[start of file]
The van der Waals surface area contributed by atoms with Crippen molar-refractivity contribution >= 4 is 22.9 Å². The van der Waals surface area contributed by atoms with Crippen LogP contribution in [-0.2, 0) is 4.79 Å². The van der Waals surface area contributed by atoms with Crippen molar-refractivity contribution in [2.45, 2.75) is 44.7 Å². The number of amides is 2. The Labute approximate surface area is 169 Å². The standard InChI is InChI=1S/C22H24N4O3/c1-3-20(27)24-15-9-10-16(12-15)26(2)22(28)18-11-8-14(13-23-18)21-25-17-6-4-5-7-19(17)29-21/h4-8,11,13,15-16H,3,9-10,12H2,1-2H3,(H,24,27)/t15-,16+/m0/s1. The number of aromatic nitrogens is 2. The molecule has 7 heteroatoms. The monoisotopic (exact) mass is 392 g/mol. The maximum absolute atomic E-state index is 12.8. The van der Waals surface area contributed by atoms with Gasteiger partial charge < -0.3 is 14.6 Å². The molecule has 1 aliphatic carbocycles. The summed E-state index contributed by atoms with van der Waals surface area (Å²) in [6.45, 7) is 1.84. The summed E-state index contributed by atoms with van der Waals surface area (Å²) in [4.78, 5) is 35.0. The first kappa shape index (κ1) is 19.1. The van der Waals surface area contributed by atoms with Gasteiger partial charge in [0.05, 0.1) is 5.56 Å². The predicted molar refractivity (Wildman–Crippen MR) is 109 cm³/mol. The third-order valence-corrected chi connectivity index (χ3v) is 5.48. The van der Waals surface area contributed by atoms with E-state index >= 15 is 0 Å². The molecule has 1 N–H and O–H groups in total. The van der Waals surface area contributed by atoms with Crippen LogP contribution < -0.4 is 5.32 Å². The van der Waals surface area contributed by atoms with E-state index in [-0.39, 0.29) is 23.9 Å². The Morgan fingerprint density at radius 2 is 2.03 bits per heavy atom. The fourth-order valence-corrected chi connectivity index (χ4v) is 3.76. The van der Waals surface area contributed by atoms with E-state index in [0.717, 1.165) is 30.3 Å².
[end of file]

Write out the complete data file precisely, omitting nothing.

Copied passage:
The van der Waals surface area contributed by atoms with Crippen molar-refractivity contribution >= 4 is 22.9 Å². The van der Waals surface area contributed by atoms with Crippen LogP contribution in [-0.2, 0) is 4.79 Å². The van der Waals surface area contributed by atoms with Crippen molar-refractivity contribution in [2.45, 2.75) is 44.7 Å². The number of amides is 2. The Labute approximate surface area is 169 Å². The standard InChI is InChI=1S/C22H24N4O3/c1-3-20(27)24-15-9-10-16(12-15)26(2)22(28)18-11-8-14(13-23-18)21-25-17-6-4-5-7-19(17)29-21/h4-8,11,13,15-16H,3,9-10,12H2,1-2H3,(H,24,27)/t15-,16+/m0/s1. The number of aromatic nitrogens is 2. The molecule has 7 heteroatoms. The monoisotopic (exact) mass is 392 g/mol. The maximum absolute atomic E-state index is 12.8. The van der Waals surface area contributed by atoms with Gasteiger partial charge < -0.3 is 14.6 Å². The molecule has 1 aliphatic carbocycles. The summed E-state index contributed by atoms with van der Waals surface area (Å²) in [6.45, 7) is 1.84. The summed E-state index contributed by atoms with van der Waals surface area (Å²) in [4.78, 5) is 35.0. The first kappa shape index (κ1) is 19.1. The van der Waals surface area contributed by atoms with Gasteiger partial charge in [0.05, 0.1) is 5.56 Å². The predicted molar refractivity (Wildman–Crippen MR) is 109 cm³/mol. The third-order valence-corrected chi connectivity index (χ3v) is 5.48. The van der Waals surface area contributed by atoms with E-state index >= 15 is 0 Å². The molecule has 1 N–H and O–H groups in total. The van der Waals surface area contributed by atoms with Crippen LogP contribution < -0.4 is 5.32 Å². The van der Waals surface area contributed by atoms with E-state index in [-0.39, 0.29) is 23.9 Å². The Morgan fingerprint density at radius 2 is 2.03 bits per heavy atom. The fourth-order valence-corrected chi connectivity index (χ4v) is 3.76. The van der Waals surface area contributed by atoms with E-state index in [0.717, 1.165) is 30.3 Å².